The Humvee convoy must have looked quite menacing cruising in a dust cloud past the holidaymakers alongside the giant Lake Trei Ape (translated, it means three waters, from the three streams that flow into it). This is a popular destination with the Romanians, who wild-camp among the pine trees around the banks.

Humvees (High Mobility Multipurpose Wheeled Vehicle, aka HMMWV) came into use with the US military in 1984 as a go-anywhere cargo- or troop-carrying 4WD vehicle. They’re mighty beasts, which have seen service in various conflicts around the world. Power is by a 6.5-litre V8 diesel engine, with auto transmission and a transfer box.

About 17 body shapes were produced by the manufacturer AM General, and there’s a fair mix in the convoy here today. They’ve got a widescreen look to them, measuring more than seven feet from flank to flank – and there’s a very good reason for this. It’s so that the wheels can fit into tank tracks when going into battle.

From the lake, we drive up a forest highway that’s used regularly by logging trucks and forestry machinery. It’s rutted and could get tricky in wet weather, but the main hazard today is the billowing dust caused by lack of rain recently. We have to keep the windows closed.

Next we turn sharply left, almost back on ourselves off the logging track and on to one that climbs steeply over a series of rocks. The Range  Rover trundles up in low-range first gear, the Grabber AT2s providing reassuring grip, and we head out of the forest into bright sunshine.

Now we get a look at what life is like for the local farmers. A man trundles past on his horse-drawn cart, smiling and waving at our convoy. Further along, two weather-beaten women are raking up hay, which is then put into conicalshaped stacks to be used as vital animal feed during the winter.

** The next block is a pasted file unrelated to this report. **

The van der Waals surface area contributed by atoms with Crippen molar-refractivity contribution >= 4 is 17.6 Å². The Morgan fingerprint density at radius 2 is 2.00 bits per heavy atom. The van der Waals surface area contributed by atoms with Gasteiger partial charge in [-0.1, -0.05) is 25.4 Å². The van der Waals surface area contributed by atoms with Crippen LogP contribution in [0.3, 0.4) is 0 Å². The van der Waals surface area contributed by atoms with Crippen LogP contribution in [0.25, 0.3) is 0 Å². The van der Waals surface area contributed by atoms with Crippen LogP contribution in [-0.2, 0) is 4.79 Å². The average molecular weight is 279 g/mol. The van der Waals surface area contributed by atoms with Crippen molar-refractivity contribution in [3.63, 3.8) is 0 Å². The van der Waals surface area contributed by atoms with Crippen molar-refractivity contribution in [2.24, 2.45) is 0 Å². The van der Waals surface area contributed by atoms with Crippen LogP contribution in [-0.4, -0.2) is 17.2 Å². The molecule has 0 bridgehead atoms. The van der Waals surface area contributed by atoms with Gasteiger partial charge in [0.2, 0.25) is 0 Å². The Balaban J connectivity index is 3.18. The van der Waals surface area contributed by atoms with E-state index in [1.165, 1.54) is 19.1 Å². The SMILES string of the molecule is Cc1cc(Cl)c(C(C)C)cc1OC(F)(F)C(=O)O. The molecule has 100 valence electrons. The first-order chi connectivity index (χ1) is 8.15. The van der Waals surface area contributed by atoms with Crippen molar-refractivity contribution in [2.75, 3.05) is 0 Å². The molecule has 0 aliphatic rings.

We started the day at 905 metres altitude and the highest point we reach during the morning is 1100 metres (3608ft) . The highest peak in the area is the 2200-metre Munti Godeanu, but that’s further east and sited in a National Park, which is no-go for vehicles.

The halfway point of our journey is the small town of Teregova. We zigzag down some dusty, hairpin- strewn tracks before halting the convoy for an ice-cream. The sight of the dusty war machines trundling down the main street doesn’t seem to worry the locals.

Then we head north out of Teregova, crossing the Timisul river as we climb back up again through more delightful scenery. Flecks of silica sparkle in the sandy soil, reflecting the bright sunshine.

I’m really enjoying the Range Rover, which is dealing effortlessly with the steep climbs. It may be 17 years old, but it’s in good order and Walter has it set up nicely. As always when I spend some time driving a capable vehicle, I wish that I were taking it home with me.

Every so often we pass a tractor and trailer laden with wood, hay or livestock – and everyone is friendly, giving big smiles and returning our waves.